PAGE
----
NASA TV's This Week @NASA, Week Ending Feb. 22

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NASA TV's This Week @NASA, Week Ending Feb. 22
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If all goes according to plan, it won't be long before the first section of the Japan Aerospace Exploration Agency's new laboratory module, Kibo, makes it to the International Space Station. It's one of the priority items that space shuttle Endeavour will deliver to the ISS on the STS-123 mission. Endeavour is targeted to lift off from the Kennedy Space Center in the early morning hours of March 11. Endeavour's commander is Dom Gorie, a veteran of three spaceflights. This will be his third trip aboard Endeavour, and the second one he'll command.

Facilitator: "We're going for a methane sensor. Nice Job. (applause")

It was a race against the clock for students at the Jet Propulsion Laboratory. The 2nd Annual Southern California NASA Explorer School Robotics Competition hosted by JPL pitted teams from a dozen local schools. Using LEGO blocks and laptop computers, the students had spent several months designing and building these robots to complete specific tasks and simulations in less than two minutes. These included retrieving rocks, and rescuing a stranded robot from the Martian surface. NASA partners with some 200 Explorer schools nationwide to promote science, technology, engineering and math.

Commander Pam Melroy and five members of the STS-120 crew visited NASA Headquarters.They narrated highlights of their mission last fall to the International Space Station for employees and others watching on NASA Television.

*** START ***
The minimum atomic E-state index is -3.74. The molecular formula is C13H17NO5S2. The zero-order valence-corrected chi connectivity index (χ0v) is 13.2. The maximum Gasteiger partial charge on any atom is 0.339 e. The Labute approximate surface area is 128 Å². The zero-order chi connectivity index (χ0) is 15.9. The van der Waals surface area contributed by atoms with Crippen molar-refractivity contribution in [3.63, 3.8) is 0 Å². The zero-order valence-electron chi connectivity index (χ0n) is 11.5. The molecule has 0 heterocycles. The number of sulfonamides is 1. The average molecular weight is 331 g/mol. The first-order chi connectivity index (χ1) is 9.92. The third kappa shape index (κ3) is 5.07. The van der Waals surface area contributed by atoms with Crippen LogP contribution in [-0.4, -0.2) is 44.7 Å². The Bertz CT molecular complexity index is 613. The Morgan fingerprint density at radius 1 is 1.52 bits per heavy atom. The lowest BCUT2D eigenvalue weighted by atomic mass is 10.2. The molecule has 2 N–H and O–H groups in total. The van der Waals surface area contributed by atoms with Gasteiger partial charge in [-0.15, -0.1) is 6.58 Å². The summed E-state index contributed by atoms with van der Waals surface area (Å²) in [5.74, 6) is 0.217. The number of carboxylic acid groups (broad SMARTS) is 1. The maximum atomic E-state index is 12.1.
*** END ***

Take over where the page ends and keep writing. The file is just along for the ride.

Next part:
George Zamka: "These were the fighters that were occurring in Southern California at the time of our mission."

Space shuttle Discovery's 14-day journey brought the Harmony Node 2 connecting module to the station. Melroy, a veteran shuttle pilot, was the second woman to command a shuttle. Eileen Collins led the STS-114 return to flight mission in 2005.

Peggy Whitson, leader of Expedition 16 since last October, is the first woman to command an International Space Station mission. This is Whitson's second six-month stint aboard the ISS. In 2002, Whitson was a flight engineer on Expedition 5, when she also served as NASA's first station science officer.

Peggy Whitson: "Discovery arriving!" (cheers)

With Whitson at the helm of the ISS and Pam Melroy commanding STS-120, the duo became the first women to lead space missions at the same time.

Born and raised on a farm in rural Iowa, Whitson knew at an early age she wanted to work for NASA.

Whitson SOT: "I was inspired by the men who walked on the moon; that really was my inspiration as a kid of nine years old. It really didn't become a reality to me, I think, to become a goal until I graduated from high school, which was coincidentally, the same year they picked the first set of female astronauts."

When Whitson returns to Earth in April, she'll have set another historic milestone: spending more time in space than any other woman.

Launch Announcer: "2- 1 and lift-off of space shuttle Columbia to broaden our view of the universe through the Hubble Space Telescope."

Six years ago this week, the seven-member crew of space shuttle Columbia left from the Kennedy Space Center on the 11-day, STS-109 mission to service the Hubble Space Telescope.

In five spacewalks totaling almost 36 hours, the two-man teams of mission specialists John Grunsfeld and Rick Linnehan, and Mike Massimino and Jim Newman installed new and improved equipment giving the telescope more power, and the ability to see twice as much area with more speed and clarity. The spacewalkers also restored life to the Near-Infrared Camera and Multi-Object Spectrometer. STS-125, Hubble's fifth and final servicing mission, is scheduled for later this year.

And that's This Week At NASA!
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